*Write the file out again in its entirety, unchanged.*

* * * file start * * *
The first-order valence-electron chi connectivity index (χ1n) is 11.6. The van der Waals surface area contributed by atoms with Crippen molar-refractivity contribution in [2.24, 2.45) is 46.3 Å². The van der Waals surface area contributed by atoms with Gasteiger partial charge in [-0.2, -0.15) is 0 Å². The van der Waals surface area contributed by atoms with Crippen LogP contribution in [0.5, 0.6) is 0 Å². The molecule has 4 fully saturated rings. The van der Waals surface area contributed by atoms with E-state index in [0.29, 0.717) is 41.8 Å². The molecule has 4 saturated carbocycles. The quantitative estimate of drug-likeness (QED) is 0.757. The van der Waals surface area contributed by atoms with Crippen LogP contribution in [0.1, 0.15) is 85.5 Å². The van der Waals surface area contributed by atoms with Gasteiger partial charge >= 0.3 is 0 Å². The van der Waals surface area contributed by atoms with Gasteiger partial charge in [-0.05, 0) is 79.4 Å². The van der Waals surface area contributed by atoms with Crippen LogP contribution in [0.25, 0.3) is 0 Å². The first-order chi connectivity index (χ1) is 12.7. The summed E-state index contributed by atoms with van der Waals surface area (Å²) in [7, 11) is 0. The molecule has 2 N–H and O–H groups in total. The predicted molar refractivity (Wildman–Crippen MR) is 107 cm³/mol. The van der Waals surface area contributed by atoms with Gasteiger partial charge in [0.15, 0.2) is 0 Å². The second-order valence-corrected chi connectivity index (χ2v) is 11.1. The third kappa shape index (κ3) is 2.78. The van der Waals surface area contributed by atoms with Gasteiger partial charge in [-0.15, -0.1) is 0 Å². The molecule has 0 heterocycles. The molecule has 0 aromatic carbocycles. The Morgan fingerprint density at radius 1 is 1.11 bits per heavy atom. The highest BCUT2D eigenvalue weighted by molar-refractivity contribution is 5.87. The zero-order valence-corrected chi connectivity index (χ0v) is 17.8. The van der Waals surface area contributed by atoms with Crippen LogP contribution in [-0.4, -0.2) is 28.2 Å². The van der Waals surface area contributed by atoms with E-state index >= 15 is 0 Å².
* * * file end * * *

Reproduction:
The first-order valence-electron chi connectivity index (χ1n) is 11.6. The van der Waals surface area contributed by atoms with Crippen molar-refractivity contribution in [2.24, 2.45) is 46.3 Å². The van der Waals surface area contributed by atoms with Gasteiger partial charge in [-0.2, -0.15) is 0 Å². The van der Waals surface area contributed by atoms with Crippen LogP contribution in [0.5, 0.6) is 0 Å². The molecule has 4 fully saturated rings. The van der Waals surface area contributed by atoms with E-state index in [0.29, 0.717) is 41.8 Å². The molecule has 4 saturated carbocycles. The quantitative estimate of drug-likeness (QED) is 0.757. The van der Waals surface area contributed by atoms with Crippen LogP contribution in [0.1, 0.15) is 85.5 Å². The van der Waals surface area contributed by atoms with Gasteiger partial charge >= 0.3 is 0 Å². The van der Waals surface area contributed by atoms with Gasteiger partial charge in [-0.05, 0) is 79.4 Å². The van der Waals surface area contributed by atoms with Crippen LogP contribution in [0.25, 0.3) is 0 Å². The first-order chi connectivity index (χ1) is 12.7. The summed E-state index contributed by atoms with van der Waals surface area (Å²) in [7, 11) is 0. The molecule has 2 N–H and O–H groups in total. The predicted molar refractivity (Wildman–Crippen MR) is 107 cm³/mol. The van der Waals surface area contributed by atoms with Gasteiger partial charge in [0.15, 0.2) is 0 Å². The second-order valence-corrected chi connectivity index (χ2v) is 11.1. The third kappa shape index (κ3) is 2.78. The van der Waals surface area contributed by atoms with Gasteiger partial charge in [-0.15, -0.1) is 0 Å². The molecule has 0 heterocycles. The molecule has 0 aromatic carbocycles. The Morgan fingerprint density at radius 1 is 1.11 bits per heavy atom. The highest BCUT2D eigenvalue weighted by molar-refractivity contribution is 5.87. The zero-order valence-corrected chi connectivity index (χ0v) is 17.8. The van der Waals surface area contributed by atoms with Crippen LogP contribution in [-0.4, -0.2) is 28.2 Å². The van der Waals surface area contributed by atoms with E-state index >= 15 is 0 Å².